Traveled to Johannesburg, South Africa, to attend African Network For Localization (ANLoc)'s Terminology and Localisation in Africa and Beyond Conference earlier this year. It gave me an opportunity to learn the history of African languages in cyberspace and meet the people behind various multilingual initiatives. The conference brought together language professionals, academics and open source developers to learn about terminology development and localization platforms.
Language is the key for unlocking the potential of Africa. The African Network for Localization (ANLoc) is a non-profit that supports African language technology development. The ANLoc partners were instrumental in the numeration and standardization of 100 African languages. The ANLoc partners and sub-projects developed Unicode fonts, keyboard input systems, translation tools and terminologies for African languages. They also devised training programs for building sustainable volunteer driven localization communities.
The conference featured technical talks, break-out sessions and brainstorming sessions. There were in-depth discussions on the various facets of multilingualism in cyberspace in context to African languages, the challenges of translating computing terms in African languages, the use of machine translation methods and the development of linguistics resources such language dictionaries and terminologies. The conference organizers maintained a good balance of discussions, along with practical hands-on workshops. The size of conference made interactions easier. It was good to meet Mozilla localization contributors from over 10 African languages during this event.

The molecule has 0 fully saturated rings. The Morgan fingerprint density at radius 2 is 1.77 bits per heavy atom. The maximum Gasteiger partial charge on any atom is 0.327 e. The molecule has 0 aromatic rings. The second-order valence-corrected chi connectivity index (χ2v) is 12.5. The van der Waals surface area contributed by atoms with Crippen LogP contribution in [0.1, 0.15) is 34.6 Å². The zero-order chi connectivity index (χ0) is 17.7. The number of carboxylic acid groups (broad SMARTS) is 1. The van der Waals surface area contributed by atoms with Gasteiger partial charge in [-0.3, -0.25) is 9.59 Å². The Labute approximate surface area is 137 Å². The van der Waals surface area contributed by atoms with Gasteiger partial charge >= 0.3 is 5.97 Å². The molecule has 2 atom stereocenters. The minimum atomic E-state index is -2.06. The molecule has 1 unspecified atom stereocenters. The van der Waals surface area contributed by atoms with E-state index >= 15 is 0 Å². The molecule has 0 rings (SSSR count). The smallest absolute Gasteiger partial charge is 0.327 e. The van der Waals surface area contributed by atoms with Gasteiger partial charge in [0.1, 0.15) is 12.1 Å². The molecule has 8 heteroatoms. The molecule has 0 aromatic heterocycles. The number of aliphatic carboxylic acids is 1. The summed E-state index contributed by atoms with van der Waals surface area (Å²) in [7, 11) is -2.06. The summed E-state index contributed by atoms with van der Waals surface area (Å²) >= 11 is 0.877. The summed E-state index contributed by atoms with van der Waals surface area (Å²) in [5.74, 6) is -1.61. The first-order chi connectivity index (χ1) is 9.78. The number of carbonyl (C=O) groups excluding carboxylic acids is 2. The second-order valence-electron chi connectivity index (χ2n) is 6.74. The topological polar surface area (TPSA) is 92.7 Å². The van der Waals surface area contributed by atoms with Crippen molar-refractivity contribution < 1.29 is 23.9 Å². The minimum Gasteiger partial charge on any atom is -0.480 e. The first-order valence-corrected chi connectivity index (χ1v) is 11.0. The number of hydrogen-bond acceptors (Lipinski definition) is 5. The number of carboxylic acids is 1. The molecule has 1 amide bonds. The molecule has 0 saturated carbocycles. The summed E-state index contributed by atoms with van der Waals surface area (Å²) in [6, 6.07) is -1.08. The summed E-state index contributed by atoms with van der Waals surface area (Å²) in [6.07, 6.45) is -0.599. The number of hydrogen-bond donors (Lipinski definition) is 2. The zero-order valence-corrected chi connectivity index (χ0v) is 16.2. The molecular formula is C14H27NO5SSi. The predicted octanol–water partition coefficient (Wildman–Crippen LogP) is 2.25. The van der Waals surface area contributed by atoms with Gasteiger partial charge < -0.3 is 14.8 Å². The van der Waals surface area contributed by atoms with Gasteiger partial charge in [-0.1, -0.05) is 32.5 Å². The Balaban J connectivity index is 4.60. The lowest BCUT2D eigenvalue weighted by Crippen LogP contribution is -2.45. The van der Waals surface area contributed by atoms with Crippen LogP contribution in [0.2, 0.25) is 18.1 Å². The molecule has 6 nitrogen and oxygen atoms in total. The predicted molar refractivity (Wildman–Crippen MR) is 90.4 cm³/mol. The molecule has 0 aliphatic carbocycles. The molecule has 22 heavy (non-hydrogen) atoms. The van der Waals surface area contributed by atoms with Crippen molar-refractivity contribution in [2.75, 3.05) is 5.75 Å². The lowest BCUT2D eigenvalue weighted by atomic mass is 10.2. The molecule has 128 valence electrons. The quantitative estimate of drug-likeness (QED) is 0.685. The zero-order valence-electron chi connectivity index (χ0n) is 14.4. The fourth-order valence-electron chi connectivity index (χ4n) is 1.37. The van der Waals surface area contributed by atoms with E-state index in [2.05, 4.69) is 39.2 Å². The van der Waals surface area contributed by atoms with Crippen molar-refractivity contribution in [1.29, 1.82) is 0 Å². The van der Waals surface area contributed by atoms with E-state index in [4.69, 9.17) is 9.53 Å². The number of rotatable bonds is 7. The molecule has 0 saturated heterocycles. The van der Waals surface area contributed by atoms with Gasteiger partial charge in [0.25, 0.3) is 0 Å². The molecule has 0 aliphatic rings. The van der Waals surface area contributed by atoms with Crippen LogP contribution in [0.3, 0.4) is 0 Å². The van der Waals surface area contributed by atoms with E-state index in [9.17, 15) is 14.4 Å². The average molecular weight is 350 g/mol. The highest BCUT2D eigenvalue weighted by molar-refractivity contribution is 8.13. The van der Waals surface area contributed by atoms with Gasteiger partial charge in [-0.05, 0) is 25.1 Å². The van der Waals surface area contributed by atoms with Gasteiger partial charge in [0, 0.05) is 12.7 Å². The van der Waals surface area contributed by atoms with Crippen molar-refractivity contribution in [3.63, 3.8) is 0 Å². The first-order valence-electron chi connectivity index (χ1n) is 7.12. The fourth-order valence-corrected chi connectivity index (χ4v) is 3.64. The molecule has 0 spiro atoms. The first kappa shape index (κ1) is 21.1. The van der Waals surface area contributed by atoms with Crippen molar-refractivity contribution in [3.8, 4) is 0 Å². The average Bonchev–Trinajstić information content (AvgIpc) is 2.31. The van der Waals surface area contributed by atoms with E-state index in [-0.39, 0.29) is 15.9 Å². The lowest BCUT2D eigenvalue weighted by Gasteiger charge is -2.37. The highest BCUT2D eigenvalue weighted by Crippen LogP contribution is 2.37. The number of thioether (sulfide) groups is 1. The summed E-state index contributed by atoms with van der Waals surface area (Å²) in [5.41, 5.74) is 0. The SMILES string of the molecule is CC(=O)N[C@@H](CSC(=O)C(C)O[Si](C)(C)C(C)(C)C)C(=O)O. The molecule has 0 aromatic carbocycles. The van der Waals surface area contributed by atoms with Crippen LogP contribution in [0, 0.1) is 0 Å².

ANLoc's project localized widely used open source Mozilla Firefox web browser in many African languages. The ground realities of mobilizing and sustaining communities in Africa are apparent. Finding contributors is difficult. Most contributors refrain from volunteering due to economic reasons. The overall economic development and access to digital technologies is limited to few regions in Africa. The availability of Internet has improved but the cost is still prohibitively high. I shared my community building experiences from similar resource constrained environments across the world.
Participated in break-out sessions on developing style guides for localization and Mozilla localization processes.
The FirefoxOS localization sprint was organized as part of the event. The localizers worked in groups to translate Mozilla FirefoxOS mobile operating system using Pootle web translation platform.
Talked about Android Internationalization and adding African language fonts and keyboard support to Android. Android currently supports few major African languages: Swahili, Amharic, Zulu and Afrikaans, but more African language coverage is needed. Cheap Android devices are flooding the African market. Today, the first internet experience for many is not on a desktop computer but on mobile phones. Mobiles play a great role in accessing information and even transfering money.
The brainstorming sessions were very interesting. The problems discussed were both at an economic and social level. These problems are similar in nature to the countries where I have been working for the past few years.
The lack of availability of African local content on the internet was a major hurdle. The African diaspora spread across the world and few local governments and non profit organizations were involved in developing local language content. The tide seems to be turning now, with increasing availability of the Internet on mobile phones. Social media and user generated content is now bridging the gap.
This conference gave me a framework for my future activities in Africa. I'll be traveling to East Africa to participate in Tech4Africa Nairobi Tech Day and organize localization hackathons. Such events will help us work on Mozilla Firefox in some of the major languages and help build sustainable Mozilla communities in Africa.